Rather, according to R. C. Kauffman, the question is: does a particular innovation serve Mennonites at this time and place? If a certain architectural feature or symbol provided a service to Mennonites here and now, Kauffman asserted, it had pragmatic and spiritual value. The use of an altar and cross in Mennonite worship will enhance the presence of God and encourage a direct relationship with Him, without intervening "priests" and officiants (i. e., Mennonite preachers holding forth in their central pulpits). It did not matter to Kauffman whether past Mennonites had used these symbols or not. The historical precedent of a center pulpit, traditional in Mennonite churches, must be rejected; history must in this case be rejected. Functionally, the minister at the center is "a step in the direction of humanism."[40]  Kauffman made a sketch of his proposed Mennonite altar and cross (Fig. 4). Although an altar is not traditionally Mennonite, he wrote, "would this not capture the essence of Mennonitism, in spirit if not in letter?"[41] 

     David C. Wedel, president of Bethel College from 1952 to 1959, used a similar theological, non-historical argument to urge a center aisle and center altar table. Moving the pulpit to the side opened the way to God and removed a human obstacle (the preacher in the pulpit). "The central aisle, symbolically speaking, indicates the open way all the way, that it would preserve the lines of beauty and harmony originally planned and that it endorses the position of the original Mennonite Church, the priesthood of the individual believer."[42] 

     Although the historical and theological arguments at the Bethel College church took a different line of reasoning, the results were not dissimilar-moving Mennonite architecture in new directions.



     By 1955 the building program was moving along well with stone walls and roof taking shape. Up until this time, in spite of discussions and give-and-take, no one had directly challenged the architect's Gothic concept. In January of that year Elmer Ediger, executive secretary of the General Conference Board of Christian Service, later the head administrator of Prairie View Hospital, widely distributed a paper, "On the Chancel Question" (published later in 1955 under the title "On the Altar-Centered Chancel"); here he attacked many of the assumptions of Lorentz Schmidt's architectural design, especially the interior plan of the chancel (Fig. 5).

     Lorentz Schmidt's divided chancel had a central altar and double pulpits (a large one for the pastor and a small lectern for lay persons or assistants). If this arrangement would prevail, Ediger warned, the congregation would be molded into a non-Mennonite pattern of worship, "centered in the symbol and drama of altar sacrifice which is the heart of liturgy." All eyes are led to the altar (a shrine) as the focus of the worship service. In contrast, Anabaptists should gather "in the New Testament direction of simple, direct worship in Spirit and Truth." He described the Mennonite values of worship as these: (1) the Bible interpreted in the light of Christ Jesus; (2) all Christians to be disciples; (3) striving to be a church and brotherhood such as the New Testament would have us to be; and (4) the spirit of reverence and worship to come not so much from the material building and other physical stimuli but from the sincere attitude of believers as they look toward God. Thus, what the Bethel College Church required was a building that would encourage these Mennonite principles, not some imported Episcopalian format. Moving into such a church arrangement might transform them into different religious people. Beware the "Dangers of a Priestly System."[43]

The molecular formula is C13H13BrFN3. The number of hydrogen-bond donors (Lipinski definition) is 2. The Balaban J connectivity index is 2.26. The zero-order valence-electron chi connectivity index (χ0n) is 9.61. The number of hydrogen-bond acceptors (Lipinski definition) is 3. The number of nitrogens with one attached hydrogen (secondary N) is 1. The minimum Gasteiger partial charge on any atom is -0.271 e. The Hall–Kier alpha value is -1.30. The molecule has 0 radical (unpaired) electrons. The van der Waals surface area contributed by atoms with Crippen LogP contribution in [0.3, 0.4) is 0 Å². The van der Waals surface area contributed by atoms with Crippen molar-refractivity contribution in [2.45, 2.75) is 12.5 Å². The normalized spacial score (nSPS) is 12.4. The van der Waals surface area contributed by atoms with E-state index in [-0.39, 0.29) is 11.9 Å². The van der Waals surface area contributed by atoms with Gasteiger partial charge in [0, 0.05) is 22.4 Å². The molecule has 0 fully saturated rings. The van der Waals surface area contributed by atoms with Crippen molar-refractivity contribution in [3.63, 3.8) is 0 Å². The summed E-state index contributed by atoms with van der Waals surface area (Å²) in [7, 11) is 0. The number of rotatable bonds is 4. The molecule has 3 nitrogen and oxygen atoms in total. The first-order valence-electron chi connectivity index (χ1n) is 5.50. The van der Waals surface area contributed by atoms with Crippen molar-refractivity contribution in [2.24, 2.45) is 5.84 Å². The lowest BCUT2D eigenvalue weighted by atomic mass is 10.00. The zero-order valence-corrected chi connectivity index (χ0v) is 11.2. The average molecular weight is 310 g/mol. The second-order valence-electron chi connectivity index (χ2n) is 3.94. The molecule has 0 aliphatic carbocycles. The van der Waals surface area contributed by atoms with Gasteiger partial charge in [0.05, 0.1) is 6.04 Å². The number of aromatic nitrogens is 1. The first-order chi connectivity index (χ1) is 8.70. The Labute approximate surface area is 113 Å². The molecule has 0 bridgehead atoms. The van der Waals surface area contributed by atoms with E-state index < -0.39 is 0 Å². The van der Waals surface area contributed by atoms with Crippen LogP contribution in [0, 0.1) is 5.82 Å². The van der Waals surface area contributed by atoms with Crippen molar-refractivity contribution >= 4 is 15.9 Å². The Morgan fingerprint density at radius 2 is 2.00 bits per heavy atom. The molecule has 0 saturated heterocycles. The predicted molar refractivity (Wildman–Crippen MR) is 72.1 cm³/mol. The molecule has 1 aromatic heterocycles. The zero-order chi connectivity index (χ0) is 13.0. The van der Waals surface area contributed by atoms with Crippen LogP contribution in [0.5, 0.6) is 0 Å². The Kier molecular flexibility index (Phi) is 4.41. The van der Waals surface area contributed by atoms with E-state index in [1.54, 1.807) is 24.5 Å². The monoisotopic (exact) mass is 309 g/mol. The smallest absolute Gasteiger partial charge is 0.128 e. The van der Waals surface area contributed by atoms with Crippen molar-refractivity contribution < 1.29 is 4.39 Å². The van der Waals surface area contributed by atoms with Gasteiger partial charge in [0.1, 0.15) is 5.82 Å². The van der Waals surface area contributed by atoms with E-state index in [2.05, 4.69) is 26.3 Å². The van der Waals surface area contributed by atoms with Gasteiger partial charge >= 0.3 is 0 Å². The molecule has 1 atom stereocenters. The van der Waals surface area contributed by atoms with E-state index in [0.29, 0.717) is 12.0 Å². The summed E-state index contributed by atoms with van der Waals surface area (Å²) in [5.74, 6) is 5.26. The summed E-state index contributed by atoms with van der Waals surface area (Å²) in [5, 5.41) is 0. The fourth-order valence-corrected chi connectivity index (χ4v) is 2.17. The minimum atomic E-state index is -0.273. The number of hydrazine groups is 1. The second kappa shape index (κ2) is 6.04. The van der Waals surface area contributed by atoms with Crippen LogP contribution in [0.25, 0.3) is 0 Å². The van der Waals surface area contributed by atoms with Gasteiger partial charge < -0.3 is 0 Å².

These were profound issues. Some members applauded Ediger but many were disturbed that these divisive points surfaced so late in the construction timetable. In fact, the building with chancel was already "set in stone." The platforms for each of the two pulpits were poured in concrete and conduits for wires were in place. Was this the time to "rock the boat?"

     In the files of Ediger's writings and correspondence during this crucial period, two sources of his thinking are evident. The first was an appreciation for Anabaptist-Mennonite history, especially the "Recovery of the Anabaptist Vision" movement. One of the World War II CPS idealists, Ediger extolled the Anabaptist brotherhood concept. Harold W. Buller (pastor of the church 1952-1956) characterized Ediger as one of the "new generation" Anabaptists "seeking to comprehend what it meant to be a Mennonite."[44] 

     For architectural models, however, Ediger ranged widely and showed much interest in the Puritan and Quaker architectural traditions, hoping these examples would persuade Mennonites to return to the simple style. He gathered considerable material on Presbyterian, Congregationalist and Quaker church architecture. The Quaker "plain style" and the Puritan pulpit-centered churches attracted him. None of these allowed altars and golden crosses. His article "On the Altar-Centered Chancel" quoted sources about historic Presbyterian and Reformed worship.